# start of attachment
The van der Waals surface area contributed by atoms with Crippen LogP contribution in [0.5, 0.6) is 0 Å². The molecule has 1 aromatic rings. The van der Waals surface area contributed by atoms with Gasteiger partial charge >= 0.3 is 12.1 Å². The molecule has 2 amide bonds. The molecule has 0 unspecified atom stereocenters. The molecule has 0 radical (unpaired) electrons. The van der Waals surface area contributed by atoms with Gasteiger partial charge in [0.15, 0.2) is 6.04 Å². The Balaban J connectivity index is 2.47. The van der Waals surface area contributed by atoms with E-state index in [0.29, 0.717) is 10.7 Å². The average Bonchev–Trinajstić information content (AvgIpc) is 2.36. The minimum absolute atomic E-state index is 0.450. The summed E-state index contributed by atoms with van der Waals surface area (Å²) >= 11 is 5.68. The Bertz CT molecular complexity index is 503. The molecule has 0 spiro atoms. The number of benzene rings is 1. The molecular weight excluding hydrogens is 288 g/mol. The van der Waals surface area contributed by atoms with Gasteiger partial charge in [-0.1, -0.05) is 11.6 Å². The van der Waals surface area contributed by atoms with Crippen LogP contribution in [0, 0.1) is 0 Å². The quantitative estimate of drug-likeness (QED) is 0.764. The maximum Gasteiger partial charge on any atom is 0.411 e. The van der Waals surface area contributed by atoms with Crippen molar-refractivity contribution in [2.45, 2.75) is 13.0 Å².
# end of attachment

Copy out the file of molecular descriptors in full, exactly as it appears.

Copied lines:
The van der Waals surface area contributed by atoms with Crippen LogP contribution in [0.5, 0.6) is 0 Å². The molecule has 1 aromatic rings. The van der Waals surface area contributed by atoms with Gasteiger partial charge >= 0.3 is 12.1 Å². The molecule has 2 amide bonds. The molecule has 0 unspecified atom stereocenters. The molecule has 0 radical (unpaired) electrons. The van der Waals surface area contributed by atoms with Gasteiger partial charge in [0.15, 0.2) is 6.04 Å². The Balaban J connectivity index is 2.47. The van der Waals surface area contributed by atoms with E-state index in [0.29, 0.717) is 10.7 Å². The average Bonchev–Trinajstić information content (AvgIpc) is 2.36. The minimum absolute atomic E-state index is 0.450. The summed E-state index contributed by atoms with van der Waals surface area (Å²) >= 11 is 5.68. The Bertz CT molecular complexity index is 503. The molecule has 0 spiro atoms. The number of benzene rings is 1. The molecular weight excluding hydrogens is 288 g/mol. The van der Waals surface area contributed by atoms with Gasteiger partial charge in [-0.1, -0.05) is 11.6 Å². The van der Waals surface area contributed by atoms with Crippen LogP contribution in [0, 0.1) is 0 Å². The quantitative estimate of drug-likeness (QED) is 0.764. The maximum Gasteiger partial charge on any atom is 0.411 e. The van der Waals surface area contributed by atoms with Crippen molar-refractivity contribution in [2.45, 2.75) is 13.0 Å².